(Image above, cropped —George Pepper Old Barn, Quebec, St. Urbain, Baie St. Paul, 1937 Oil on canvas Firestone Collection of Canadian Art, The Ottawa Art Gallery; Donated to the City of Ottawa by the Ontario Heritage Foundation. Full image below.)
Rare is the married couple in Canadian art history in which both husband and wife have achieved fame and success. In the early 20th century, there were sculptors Emanuel Otto Hahn and Elizabeth Wyn Wood and then later multi-media artists Michael Snow and Joyce Wieland.
But there is another such couple from the early 20th century who perhaps did not achieve the fame of the aforementioned husbands and wives but who, nevertheless, deserve a prominent place in Canadian art history. That couple is George Pepper and Kathleen Daly, whose works are the subject of an exhibition in the Firestone Gallery of the Ottawa Art Gallery.
Both Pepper and Daly attended the Ontario School of Art in Toronto and later the Academie de la Grande Chaumiere in Paris. After their studies, they married in 1929 and settled in Ottawa. Their first joint exhibition was held in Ottawa in 1932, but the two are best known for their paintings produced at their summer studio in Saint-Urbain, in the Charlevoix region of Quebec, and later in the Arctic. Works from both artists can be found in the collection of the National Gallery of Canada.
The Ottawa Art Gallery exhibition is titled Painting a Life Together and was curated by Melissa Alexander. Works from the Firestone Collection have been supplemented by paintings and drawings from the substantial holdings of the Musee d’art contemporain de Baie-Saint-Paul in the Charlevoix region.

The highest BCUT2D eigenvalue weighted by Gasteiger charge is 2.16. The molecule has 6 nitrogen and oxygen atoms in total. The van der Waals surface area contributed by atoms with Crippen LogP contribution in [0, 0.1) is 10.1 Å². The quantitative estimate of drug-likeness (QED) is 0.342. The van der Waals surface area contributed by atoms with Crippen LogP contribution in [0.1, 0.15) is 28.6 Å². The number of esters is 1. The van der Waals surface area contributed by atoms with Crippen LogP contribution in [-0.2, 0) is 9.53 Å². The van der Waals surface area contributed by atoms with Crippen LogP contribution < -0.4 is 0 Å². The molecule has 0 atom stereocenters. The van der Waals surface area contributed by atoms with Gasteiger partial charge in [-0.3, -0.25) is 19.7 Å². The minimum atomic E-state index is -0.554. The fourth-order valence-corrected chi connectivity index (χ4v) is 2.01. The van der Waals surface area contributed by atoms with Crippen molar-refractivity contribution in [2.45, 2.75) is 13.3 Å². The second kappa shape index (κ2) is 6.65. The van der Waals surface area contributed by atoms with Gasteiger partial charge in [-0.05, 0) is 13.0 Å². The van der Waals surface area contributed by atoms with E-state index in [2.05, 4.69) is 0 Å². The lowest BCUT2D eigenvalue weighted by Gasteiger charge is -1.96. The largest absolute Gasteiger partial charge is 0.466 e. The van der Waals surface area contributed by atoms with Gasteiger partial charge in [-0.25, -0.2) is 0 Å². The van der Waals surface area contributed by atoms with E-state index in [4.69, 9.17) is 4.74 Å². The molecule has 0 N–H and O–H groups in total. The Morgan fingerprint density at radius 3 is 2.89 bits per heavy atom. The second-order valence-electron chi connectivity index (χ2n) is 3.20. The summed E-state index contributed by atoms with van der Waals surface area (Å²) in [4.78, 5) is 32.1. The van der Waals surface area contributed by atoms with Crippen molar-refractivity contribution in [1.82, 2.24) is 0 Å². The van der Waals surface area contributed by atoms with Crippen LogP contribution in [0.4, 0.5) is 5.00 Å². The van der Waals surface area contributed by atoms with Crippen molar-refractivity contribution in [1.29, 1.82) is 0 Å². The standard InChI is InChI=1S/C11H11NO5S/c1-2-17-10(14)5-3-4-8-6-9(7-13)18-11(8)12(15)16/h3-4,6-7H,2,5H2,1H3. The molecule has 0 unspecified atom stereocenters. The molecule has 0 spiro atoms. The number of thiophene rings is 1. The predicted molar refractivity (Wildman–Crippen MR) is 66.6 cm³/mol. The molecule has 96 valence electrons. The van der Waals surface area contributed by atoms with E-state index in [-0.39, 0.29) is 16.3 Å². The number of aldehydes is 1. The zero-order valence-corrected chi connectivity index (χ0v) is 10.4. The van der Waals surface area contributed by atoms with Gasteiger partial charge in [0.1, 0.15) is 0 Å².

Alexander’s exhibition focuses on Quebec landscapes which were done in the style of the Group of Seven but have one important difference: The paintings by Daly and Pepper often show people, buildings, cultivated fields or other signs of human activity whereas most Group of Seven landscapes tend to show wilderness untamed by man, despite the fact a lumber mill or First Nations community might be just around the bend of the scene depicted. There are also some fascinating drawings done of Inuit in the Arctic.
As a woman, Daly faced two big obstacles painting landscapes in the early 20th century. One was that painting, especially in the Group of Seven style, was deemed to be decidedly masculine and unsuited to women. Secondly, wives of male artists were generally assumed to be Sunday painters. But Daly overcame both obstacles to forge a successful career.
For all that, Daly must be saluted.
There is a curator’s tour of the exhibit on Thursday, November 5, 5:30 pm. The exhibition continues until Feb. 14, 2016.